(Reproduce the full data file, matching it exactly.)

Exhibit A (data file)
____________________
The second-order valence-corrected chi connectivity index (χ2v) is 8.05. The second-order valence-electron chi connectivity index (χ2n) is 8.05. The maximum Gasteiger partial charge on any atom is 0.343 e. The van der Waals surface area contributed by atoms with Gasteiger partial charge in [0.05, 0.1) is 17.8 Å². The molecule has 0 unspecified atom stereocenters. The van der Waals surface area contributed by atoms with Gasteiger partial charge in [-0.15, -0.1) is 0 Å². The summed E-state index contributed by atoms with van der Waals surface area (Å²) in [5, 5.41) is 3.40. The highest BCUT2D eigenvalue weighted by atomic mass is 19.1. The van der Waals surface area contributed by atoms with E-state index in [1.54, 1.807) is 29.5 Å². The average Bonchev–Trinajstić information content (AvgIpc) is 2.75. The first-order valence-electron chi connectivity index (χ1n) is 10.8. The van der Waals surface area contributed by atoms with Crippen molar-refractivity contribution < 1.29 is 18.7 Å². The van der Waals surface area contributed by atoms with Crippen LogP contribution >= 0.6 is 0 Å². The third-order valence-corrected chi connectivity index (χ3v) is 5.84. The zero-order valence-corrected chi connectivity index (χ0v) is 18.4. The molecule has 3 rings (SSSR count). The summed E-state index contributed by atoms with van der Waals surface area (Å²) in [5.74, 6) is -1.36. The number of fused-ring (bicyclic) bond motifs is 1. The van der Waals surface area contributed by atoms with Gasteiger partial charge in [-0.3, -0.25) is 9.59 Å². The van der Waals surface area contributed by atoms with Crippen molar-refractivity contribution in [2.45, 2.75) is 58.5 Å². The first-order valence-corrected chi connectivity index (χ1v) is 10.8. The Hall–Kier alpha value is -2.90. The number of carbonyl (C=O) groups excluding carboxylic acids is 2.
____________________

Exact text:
The second-order valence-corrected chi connectivity index (χ2v) is 8.05. The second-order valence-electron chi connectivity index (χ2n) is 8.05. The maximum Gasteiger partial charge on any atom is 0.343 e. The van der Waals surface area contributed by atoms with Gasteiger partial charge in [0.05, 0.1) is 17.8 Å². The molecule has 0 unspecified atom stereocenters. The van der Waals surface area contributed by atoms with Gasteiger partial charge in [-0.15, -0.1) is 0 Å². The summed E-state index contributed by atoms with van der Waals surface area (Å²) in [5, 5.41) is 3.40. The highest BCUT2D eigenvalue weighted by atomic mass is 19.1. The van der Waals surface area contributed by atoms with E-state index in [1.54, 1.807) is 29.5 Å². The average Bonchev–Trinajstić information content (AvgIpc) is 2.75. The first-order valence-electron chi connectivity index (χ1n) is 10.8. The van der Waals surface area contributed by atoms with Crippen molar-refractivity contribution < 1.29 is 18.7 Å². The van der Waals surface area contributed by atoms with Crippen LogP contribution >= 0.6 is 0 Å². The third-order valence-corrected chi connectivity index (χ3v) is 5.84. The zero-order valence-corrected chi connectivity index (χ0v) is 18.4. The molecule has 3 rings (SSSR count). The summed E-state index contributed by atoms with van der Waals surface area (Å²) in [5.74, 6) is -1.36. The number of fused-ring (bicyclic) bond motifs is 1. The van der Waals surface area contributed by atoms with Gasteiger partial charge in [-0.3, -0.25) is 9.59 Å². The van der Waals surface area contributed by atoms with Crippen molar-refractivity contribution in [2.45, 2.75) is 58.5 Å². The first-order valence-corrected chi connectivity index (χ1v) is 10.8. The Hall–Kier alpha value is -2.90. The number of carbonyl (C=O) groups excluding carboxylic acids is 2.